Erik Norlander: New interview published.


Keyboard player Erik Norlander (solo, Rocket Scientists, Lana Lane) has been interviewed by Profil Jimdo. Below is an excerpt:

ROCKET SCIENTISTS was formed in the 1980s by Erik NORLANDER (keyboards, vocals) and Mark McCRITE (guitars, vocals) who released the album "Earthbound" in 1993. Later joined by Don SCHIFF (bass, cello, Viola, mandolin) the Group offers us 'Brutal architecture' and 'Oblivion Days' then 'Revolution Road'. Then a long moment of silence until last year where an EP 'Supernatural Highways' looks and a few months more later "Refuel". Erik NORLANDER has wanted to accept talk group, a bit of him and the latest production "Refuel".

Profil - You study jazz and classical, but that is what you drew in the progressive music?

Erik - Thank you, Richard, it is great to talk with you about the new album and the history of the band. The expansiveness and infinite possibilities of progressive music was extremely appealing to me as a kid. I studied music and also loved science fiction, and this was a way to merge those two passions into a singular vision. The sound of the synthesizer was so fascinating, so other-worldly, I was naturally drawn to it as an instrument. Even non-synthesizer keyboard instruments like the Mellotron and Hammond — which are both surely strange contraptions — had that almost magical quality to them.

PR - Have your debut with Rocket Scientists been easy with regard to your style of music?

Erik - We released the first Rocket Scientists album in 1993, a time when progressive music was almost surely dead. And we were in Los Angeles, not exactly the center of the universe for this kind of music! So we were very cautious about being “too progressive” back then. But once the first album came out, we had a lot of support from fans, journalists and independent record shops that encouraged us to stretch out and let our progressive roots really extend out. That allowed us to make the Brutal Architecture album in 1995, and even since then, we’ve really been able to record whatever we want and know that the listeners are smart enough and artistic enough to get it!

PR - Tell us of the link that you seem to have with Mark McCrite and Don Schiff? You know for a long time, I believe?

Erik - I met Mark in 1983, when we were both in high school. Mark had just moved to California from Georgia, and we shared a European History class. Would you like to discuss the Magna Carta, the Franco-Prussian War or the Russian Revolution? :-) We learned about all of that stuff! And of course we talked a lot about music and found that we had a lot in common. We worked together on a lot of different projects, and ten years later in 1993, we released our first Rocket Scientists album. I met Don Schiff a couple of years after Mark, probably around 1985 or 1986. Don was a few years older — okay, he still is a few years older :-) — and he was an accomplished session musician who played both bass guitar and this relatively new instrument called the Chapman Stick. Don and I did some sessions together and became friends. Mark and I brought him into the Earthbound sessions in the early 90s purely as a session musician, a guest musician. But soon we realized his immense talent and what he brought to the band. It was so much more than just bass playing. So he became a core member of the group in 1995 with the Brutal Architecture album.

PR - What Lana Lane role played in your career?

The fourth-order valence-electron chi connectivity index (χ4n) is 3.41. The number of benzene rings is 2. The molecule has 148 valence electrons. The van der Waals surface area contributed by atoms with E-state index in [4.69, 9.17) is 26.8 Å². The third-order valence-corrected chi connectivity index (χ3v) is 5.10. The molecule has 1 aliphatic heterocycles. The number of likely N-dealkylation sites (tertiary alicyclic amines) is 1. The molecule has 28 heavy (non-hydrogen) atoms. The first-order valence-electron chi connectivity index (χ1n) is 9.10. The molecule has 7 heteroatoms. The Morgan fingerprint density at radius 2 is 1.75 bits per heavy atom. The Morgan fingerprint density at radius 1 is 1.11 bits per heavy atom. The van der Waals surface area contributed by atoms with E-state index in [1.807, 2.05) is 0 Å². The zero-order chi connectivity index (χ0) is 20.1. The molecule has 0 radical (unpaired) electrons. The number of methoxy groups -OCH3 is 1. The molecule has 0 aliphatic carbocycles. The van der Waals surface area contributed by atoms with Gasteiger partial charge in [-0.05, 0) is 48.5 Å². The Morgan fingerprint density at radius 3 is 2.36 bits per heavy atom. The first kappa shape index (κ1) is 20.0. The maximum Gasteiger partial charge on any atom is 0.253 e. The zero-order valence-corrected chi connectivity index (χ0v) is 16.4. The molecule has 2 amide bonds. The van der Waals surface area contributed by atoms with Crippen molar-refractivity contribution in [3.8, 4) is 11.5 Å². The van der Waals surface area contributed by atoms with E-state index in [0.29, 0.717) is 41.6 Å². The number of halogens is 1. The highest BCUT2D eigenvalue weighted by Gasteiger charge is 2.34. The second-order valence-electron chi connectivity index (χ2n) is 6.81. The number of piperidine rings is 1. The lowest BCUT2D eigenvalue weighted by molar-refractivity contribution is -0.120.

Erik - I met Lana in 1987 when she hired me as the keyboardist for her band. It was a band with 3 female vocalists backed up by Larry Wilkins (Sugarloaf) on guitar, Steve Klong on drums and Dave Meros (Spock’s Beard … not yet formed!) on bass. Both Larry and Steve passed away years ago, but fortunately Dave is still going strong! I convinced Lana that she should leave the band and work on her own music. So I was the Yoko Ono figure in this band! We formed various incarnations of her live band and played a lot of club shows around Los Angeles. Then we recorded her first album right after the first Rocket Scientists album, and we released it in 1995. Lana Lane hit it big in Japan in 1998, and that launched a 7-year whirlwind of albums and tours for her all around the world. Lana has been a tremendous influence on me and my music, and she has really shown me how to look at melodies and arrangements from the vocalist’s point of view. To even make synth leads and guitar solos so melodic and well-phrased that they sound like singing. Our artistic collaboration has always been great, and it gets stronger with every project we undertake. This year we will have been married for 25 years (!), so that is quite a project in itself!

PR - There has been eight years of silence since your last studio album, what passed during this period?

Erik - After the 2007 Looking Backward release, Rocket Scientists toured quite extensively going from mid-2007 to the beginning of 2009. We played several festivals in several countries along with a lot of club dates. We actually recorded a couple of those, and I hope to release some live material soon, maybe on Blu-Ray or just simple DVD. Then two things happened that put Rocket Scientists on the shelf for a while.

First, I was invited to join a project called “Asia Featuring John Payne” at the end of 2007. This was a spin-off of the famous Asia band, and it was necessary when the four original members of Asia reunited. That left the current singer and bassist, John Payne, without a band. So he took the current Asia band — before the original lineup reunion — with guitarist Guthrie Govan and drummer Jay Schellen, and asked me to complete the lineup as the keyboardist to replace the departed Geoff Downes. I played in that band for 6 years. We played lots of live dates in the US and even some in Canada and Mexico, but John was not able to tour in Europe because of visa issues. I wrote more than album’s worth of songs with John for a new studio album that never materialized, unfortunately. We did release one single called “Seasons Will Change” along with a nice YouTube video. I left the band in early 2014 after John decided on his own to release a solo album of cover songs under the Asia Featuring John Payne band name. That was not acceptable to me and really cheapened the brand. Plus the fact that when a band cannot release an album of original material in 6 years, there is definitely something broken in the machine.